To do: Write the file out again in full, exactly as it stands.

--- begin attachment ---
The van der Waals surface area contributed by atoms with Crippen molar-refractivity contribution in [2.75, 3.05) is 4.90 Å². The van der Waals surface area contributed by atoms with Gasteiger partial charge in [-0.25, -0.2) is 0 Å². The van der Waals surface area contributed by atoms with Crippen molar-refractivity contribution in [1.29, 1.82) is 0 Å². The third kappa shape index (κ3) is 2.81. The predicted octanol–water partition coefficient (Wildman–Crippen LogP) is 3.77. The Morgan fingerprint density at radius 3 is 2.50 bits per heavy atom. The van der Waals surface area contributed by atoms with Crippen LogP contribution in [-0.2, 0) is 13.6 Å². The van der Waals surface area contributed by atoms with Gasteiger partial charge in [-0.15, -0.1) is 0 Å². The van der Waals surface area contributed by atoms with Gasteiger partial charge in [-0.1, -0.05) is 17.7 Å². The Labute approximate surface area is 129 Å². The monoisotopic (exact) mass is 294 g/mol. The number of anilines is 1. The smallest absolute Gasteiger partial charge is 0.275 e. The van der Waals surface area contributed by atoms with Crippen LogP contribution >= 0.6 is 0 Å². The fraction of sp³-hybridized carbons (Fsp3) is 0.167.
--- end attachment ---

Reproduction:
The van der Waals surface area contributed by atoms with Crippen molar-refractivity contribution in [2.75, 3.05) is 4.90 Å². The van der Waals surface area contributed by atoms with Gasteiger partial charge in [-0.25, -0.2) is 0 Å². The van der Waals surface area contributed by atoms with Crippen molar-refractivity contribution in [1.29, 1.82) is 0 Å². The third kappa shape index (κ3) is 2.81. The predicted octanol–water partition coefficient (Wildman–Crippen LogP) is 3.77. The Morgan fingerprint density at radius 3 is 2.50 bits per heavy atom. The van der Waals surface area contributed by atoms with Crippen LogP contribution in [-0.2, 0) is 13.6 Å². The van der Waals surface area contributed by atoms with Gasteiger partial charge in [-0.15, -0.1) is 0 Å². The van der Waals surface area contributed by atoms with Gasteiger partial charge in [-0.1, -0.05) is 17.7 Å². The Labute approximate surface area is 129 Å². The monoisotopic (exact) mass is 294 g/mol. The number of anilines is 1. The smallest absolute Gasteiger partial charge is 0.275 e. The van der Waals surface area contributed by atoms with Crippen LogP contribution >= 0.6 is 0 Å². The fraction of sp³-hybridized carbons (Fsp3) is 0.167.